flash 4 actionscript expressions
Flash uses the term "expression" to refer to two separate kinds of code fragments in ActionScript. An expression is either, 1) a phrase of code used to compare values in a Conditional or a Loop (these are known as "conditional expressions") or 2) a snipit of code that is interpreted at run-time (these are known as "numeric expressions" and "string expressions").

Numeric and string expressions are essentially just segments of ActionScript code that are dynamically converted to their calculated values when a movie runs. For instance, suppose you have a variable, y, set to a value of 3. In the statement x = y + 1, the "y + 1" on the right side of the equal sign is an expression. Hence, when the movie runs, the statement x = y + 1 actually becomes x = 4, because the value of y (which is 3) is retrieved (or "interpreted") and the calculation 3 + 1 is performed. Numeric and string expressions are an extremely potent part of ActionScript because they allow nearly any of the options for Actions to be set based on mathematical calculations and external variables rather than requiring fixed information. Consider these two examples: 1) the "Frame" option of a Go to Action could be set as an expression that returns a random number in a certain range, sending the movie to a random frame and 2) the URL option in a Get URL Action could be made up of a variable that indicates a server name and a literal string which is the file path-to change all the URLs in your movie from a staging server to a live server you'd just have to change the value of the server variable. Anywhere that you see the word "expression" in any Action options or you see the little "abc" button, you can use an interpreted ActionScript expression to specify the value of the option. Just enter the code, then click the "abc" button and select the expression setting, the two lines (=) or shift click.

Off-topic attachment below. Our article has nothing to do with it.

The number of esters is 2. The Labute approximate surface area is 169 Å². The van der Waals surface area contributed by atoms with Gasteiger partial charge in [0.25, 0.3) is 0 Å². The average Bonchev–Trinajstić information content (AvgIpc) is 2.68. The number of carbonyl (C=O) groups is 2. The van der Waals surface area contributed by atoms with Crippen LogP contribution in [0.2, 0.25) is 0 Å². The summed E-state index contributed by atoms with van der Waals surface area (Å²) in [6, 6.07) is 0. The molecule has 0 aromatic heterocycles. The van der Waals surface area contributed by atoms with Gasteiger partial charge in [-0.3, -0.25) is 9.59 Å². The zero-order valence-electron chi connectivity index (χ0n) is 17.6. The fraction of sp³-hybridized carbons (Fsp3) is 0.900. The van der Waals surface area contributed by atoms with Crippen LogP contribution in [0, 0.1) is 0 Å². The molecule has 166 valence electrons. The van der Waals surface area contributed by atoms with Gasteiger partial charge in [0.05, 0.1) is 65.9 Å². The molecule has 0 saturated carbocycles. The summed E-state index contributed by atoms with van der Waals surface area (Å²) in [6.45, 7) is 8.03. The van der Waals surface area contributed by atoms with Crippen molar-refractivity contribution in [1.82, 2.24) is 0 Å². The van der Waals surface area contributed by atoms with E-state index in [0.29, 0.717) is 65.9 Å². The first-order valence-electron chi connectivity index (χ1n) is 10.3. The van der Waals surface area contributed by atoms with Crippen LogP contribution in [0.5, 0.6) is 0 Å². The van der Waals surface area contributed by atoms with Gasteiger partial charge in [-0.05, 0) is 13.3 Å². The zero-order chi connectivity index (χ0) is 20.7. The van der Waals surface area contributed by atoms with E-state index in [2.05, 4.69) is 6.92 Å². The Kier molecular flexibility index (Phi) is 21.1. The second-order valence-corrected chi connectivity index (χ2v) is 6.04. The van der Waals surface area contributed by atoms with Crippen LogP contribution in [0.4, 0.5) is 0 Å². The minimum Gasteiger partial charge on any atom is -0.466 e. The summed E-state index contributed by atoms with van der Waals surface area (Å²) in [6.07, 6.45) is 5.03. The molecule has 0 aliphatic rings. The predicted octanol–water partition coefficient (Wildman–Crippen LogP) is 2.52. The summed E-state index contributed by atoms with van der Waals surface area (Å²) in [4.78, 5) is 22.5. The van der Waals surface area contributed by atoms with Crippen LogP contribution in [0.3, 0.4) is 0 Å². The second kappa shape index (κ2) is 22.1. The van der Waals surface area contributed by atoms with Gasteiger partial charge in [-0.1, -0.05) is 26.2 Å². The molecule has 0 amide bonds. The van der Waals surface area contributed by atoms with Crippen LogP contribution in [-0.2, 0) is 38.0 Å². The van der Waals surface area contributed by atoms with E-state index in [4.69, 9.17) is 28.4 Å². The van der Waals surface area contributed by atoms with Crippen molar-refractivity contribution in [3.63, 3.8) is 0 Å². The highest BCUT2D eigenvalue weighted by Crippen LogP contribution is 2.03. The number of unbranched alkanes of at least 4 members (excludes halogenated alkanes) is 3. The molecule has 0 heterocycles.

Within the context of ActionScript code itself, that little "abc" button plays an extremely important role: if you write an expression in a text field but do not change the button to the expression setting, the code will not be executed. Instead, the actual string of text that makes up the code segment will be used as the value of the parameter in question. Even if you just want to assign one variable value to another variable, you must set the button to expression so that the second variable is interpreted. Here's an example: suppose you have two variables: x = 5, and y = 10. If you use Set Variable to make x = y but forget to set the "abc" button to expression, you're actually literally setting x equal to the letter "y", not to the number "10". In your code, you can see the difference: expressions are not quoted, and strings are quoted (eg. x = "y" sets x to the string "y", but x = y sets x to the value of the variable y). Be especially careful to set the "abc" button correctly when assigning dynamic variable values and when using the Trace Action to return variable values.

To use a string inside an expression, simply add quotation marks around it. Anything surrounded by quotation marks will be taken as a literal string. For example, the conditional: if (status eq ready) will wrongly check to see if the value of the variable status is the same as the value of the non-existent variable ready. The correct conditional would check to see if the value of status is the same as the string "ready" by quoting it, as in: if (status eq "ready").


about this info
this documentation is a short excerpt from colin moock's section of the 600 page book "the flash 4 bible", (idg books). to order, or for general information about the book, visit colin's flash 4 bible page.

revision history
november 30, 1999: created.
december 1, 1999: posted.